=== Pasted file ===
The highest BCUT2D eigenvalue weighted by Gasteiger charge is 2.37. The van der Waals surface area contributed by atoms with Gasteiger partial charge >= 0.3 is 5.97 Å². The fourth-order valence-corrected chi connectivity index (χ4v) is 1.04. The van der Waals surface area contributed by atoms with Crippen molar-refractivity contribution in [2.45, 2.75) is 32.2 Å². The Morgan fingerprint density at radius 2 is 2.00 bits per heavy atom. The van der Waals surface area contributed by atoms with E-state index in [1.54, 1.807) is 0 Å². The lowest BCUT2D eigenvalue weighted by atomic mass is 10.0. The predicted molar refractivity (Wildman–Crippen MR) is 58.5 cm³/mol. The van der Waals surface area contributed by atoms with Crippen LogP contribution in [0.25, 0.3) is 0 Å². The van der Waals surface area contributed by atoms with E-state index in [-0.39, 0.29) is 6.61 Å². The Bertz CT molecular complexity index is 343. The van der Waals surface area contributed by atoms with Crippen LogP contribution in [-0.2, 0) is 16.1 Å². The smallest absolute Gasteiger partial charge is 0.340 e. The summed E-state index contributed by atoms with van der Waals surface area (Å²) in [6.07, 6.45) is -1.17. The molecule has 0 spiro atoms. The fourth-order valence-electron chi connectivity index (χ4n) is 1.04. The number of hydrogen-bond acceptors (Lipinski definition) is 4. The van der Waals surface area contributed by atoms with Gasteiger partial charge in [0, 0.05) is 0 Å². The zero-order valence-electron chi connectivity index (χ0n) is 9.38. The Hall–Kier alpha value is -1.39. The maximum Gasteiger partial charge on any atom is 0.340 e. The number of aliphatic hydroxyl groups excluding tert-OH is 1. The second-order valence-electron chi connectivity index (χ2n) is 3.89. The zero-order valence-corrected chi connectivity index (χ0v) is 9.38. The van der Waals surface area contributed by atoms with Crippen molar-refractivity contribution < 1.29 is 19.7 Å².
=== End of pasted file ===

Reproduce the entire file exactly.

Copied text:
The highest BCUT2D eigenvalue weighted by Gasteiger charge is 2.37. The van der Waals surface area contributed by atoms with Gasteiger partial charge >= 0.3 is 5.97 Å². The fourth-order valence-corrected chi connectivity index (χ4v) is 1.04. The van der Waals surface area contributed by atoms with Crippen molar-refractivity contribution in [2.45, 2.75) is 32.2 Å². The Morgan fingerprint density at radius 2 is 2.00 bits per heavy atom. The van der Waals surface area contributed by atoms with E-state index in [1.54, 1.807) is 0 Å². The lowest BCUT2D eigenvalue weighted by atomic mass is 10.0. The predicted molar refractivity (Wildman–Crippen MR) is 58.5 cm³/mol. The van der Waals surface area contributed by atoms with Crippen LogP contribution in [0.25, 0.3) is 0 Å². The van der Waals surface area contributed by atoms with E-state index in [-0.39, 0.29) is 6.61 Å². The Bertz CT molecular complexity index is 343. The van der Waals surface area contributed by atoms with Crippen LogP contribution in [-0.2, 0) is 16.1 Å². The smallest absolute Gasteiger partial charge is 0.340 e. The summed E-state index contributed by atoms with van der Waals surface area (Å²) in [6.07, 6.45) is -1.17. The molecule has 0 spiro atoms. The fourth-order valence-electron chi connectivity index (χ4n) is 1.04. The number of hydrogen-bond acceptors (Lipinski definition) is 4. The van der Waals surface area contributed by atoms with Gasteiger partial charge in [0, 0.05) is 0 Å². The zero-order valence-electron chi connectivity index (χ0n) is 9.38. The Hall–Kier alpha value is -1.39. The maximum Gasteiger partial charge on any atom is 0.340 e. The number of aliphatic hydroxyl groups excluding tert-OH is 1. The second-order valence-electron chi connectivity index (χ2n) is 3.89. The zero-order valence-corrected chi connectivity index (χ0v) is 9.38. The van der Waals surface area contributed by atoms with Crippen molar-refractivity contribution < 1.29 is 19.7 Å².